What are ankle sprains?
Ankle sprains occur when the ligaments of the ankle are twisted or stretched beyond their normal capacity. Some cases may result in mild swelling and discomfort walking, whereas more serious cases will involve severe swelling and bruising, which can be too painful to walk on.
What causes ankle sprains?
Ankle sprains most commonly occur on the lateral (outside) aspect of the ankle as it rolls outwards whilst simultaneously the foot rolls inwards. This sudden action lengthens and stretches the ligaments, and if stretched beyond their normal limits, the sprain occurs. It is possible to sprain the medial (inside) ligaments; however these are rarer compared to lateral sprains.
Actions such as jumping, landing and twisting are typical movements that can result in a sprained ankle. Some sports that involve a lot of these types of movements include basketball, soccer and running. Other factors can include poor footwear, weakness of ankle muscles (sometimes from previous injuries), naturally lax ligaments and poor foot biomechanics.
Types of ankle sprains
There are different levels of severity when classifying ankle sprains.
Grade 1 Ankle Sprain (mild)
A grade 1 ankle sprain (mild sprain) usually involves stretching and microscopic tearing of the ligaments with mild tenderness and swelling around the ankle. They can take approximately 2-3 weeks to heal with the correct treatment.
Grade 2 Ankle Sprain (moderate)
A grade 2 (moderate) ankle sprain usually involves partial tearing of the ligament. There is moderate tenderness and swelling around the ankle with minor instability. Grade 2 ankle sprains can take approximately 4-6 weeks to heal.
Grade 3 Ankle Sprain (severe)
A grade 3 ankle sprain (severe) occurs when the ligament is completely ruptured. There is significant tenderness and swelling around the ankle with substantial ankle instability. This level of sprain may also involve a fracture on one of the ankle bones which is a more serious injury. Grade 3 ankle sprains may take approximately 8-12 weeks to heal with correct treatment and rehabilitation.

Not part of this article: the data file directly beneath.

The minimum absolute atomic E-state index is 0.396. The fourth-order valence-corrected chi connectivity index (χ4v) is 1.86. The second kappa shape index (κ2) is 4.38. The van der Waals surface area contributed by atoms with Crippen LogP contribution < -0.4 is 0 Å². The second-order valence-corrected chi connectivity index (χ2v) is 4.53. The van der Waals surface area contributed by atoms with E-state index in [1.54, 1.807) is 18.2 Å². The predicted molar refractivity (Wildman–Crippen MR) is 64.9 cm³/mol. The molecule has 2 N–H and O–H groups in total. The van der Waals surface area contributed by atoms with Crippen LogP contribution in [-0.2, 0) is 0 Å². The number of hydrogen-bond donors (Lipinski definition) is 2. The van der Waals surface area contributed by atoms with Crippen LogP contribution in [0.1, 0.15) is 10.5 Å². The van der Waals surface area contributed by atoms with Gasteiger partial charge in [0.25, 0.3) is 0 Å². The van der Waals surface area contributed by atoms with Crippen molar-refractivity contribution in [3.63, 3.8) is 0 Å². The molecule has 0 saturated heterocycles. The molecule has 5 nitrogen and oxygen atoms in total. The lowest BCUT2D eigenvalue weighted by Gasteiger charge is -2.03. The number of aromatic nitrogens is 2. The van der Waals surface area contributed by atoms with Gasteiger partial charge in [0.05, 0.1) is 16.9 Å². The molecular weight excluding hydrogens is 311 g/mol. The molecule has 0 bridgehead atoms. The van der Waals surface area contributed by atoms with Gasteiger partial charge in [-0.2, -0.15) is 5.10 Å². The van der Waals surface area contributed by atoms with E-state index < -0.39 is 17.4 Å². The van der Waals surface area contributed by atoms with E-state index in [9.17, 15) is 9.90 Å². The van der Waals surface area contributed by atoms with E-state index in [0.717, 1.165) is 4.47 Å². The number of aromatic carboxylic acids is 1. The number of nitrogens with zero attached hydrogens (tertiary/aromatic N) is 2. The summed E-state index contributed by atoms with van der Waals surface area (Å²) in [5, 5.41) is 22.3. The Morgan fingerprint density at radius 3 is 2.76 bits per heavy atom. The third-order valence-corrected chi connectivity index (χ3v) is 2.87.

It is common to have x-ray and ultrasound imaging when a grade 2 or 3 ankle sprain is suspected to confirm the diagnosis and rule out a fracture to ensure the treatment plan is an accurate as possible.
If you have suffered from an ankle sprain, the best immediate treatment to reduce pain and swelling is RICE:
It is then essential to have it professionally assessed by a podiatrist to determine whether significant ligament or bone damage has occurred. Depending on the injury, strapping, ankle bracing or even a CAM walker (moon boot) might be required to minimise pain and further injury. After a specific diagnosis, a rehabilitation plan should be developed to restore strength and function.
Even mild ankle sprains should be assessed and treated with a thorough rehabilitation program based on stretching, strengthening and proprioception exercises. This helps treat the current injury and also helps prevent longer term issues such as ankle instability and weakness which can lead to further sprains and other injuries in future.
Can I prevent an ankle sprain?
Yes! One of the easiest ways to prevent ankle sprains is to ensure your footwear is supportive and correct for your activity. Shoes with firm heel counters help provide support around the ankle. Another easy way is to ensure your foot and ankle muscles have adequate strength, stability and flexibility (properly conditioned) for sports. Orthotics can also help reduce ankle instability and chronic ankle sprains.
If you are unsure on whether your ankles are strong enough and at risk of sprains, or you have had a history of ankle sprains, it is best to have your foot and ankle assessed by one of our Melbourne podiatrists for a comprehensive diagnosis and management plan.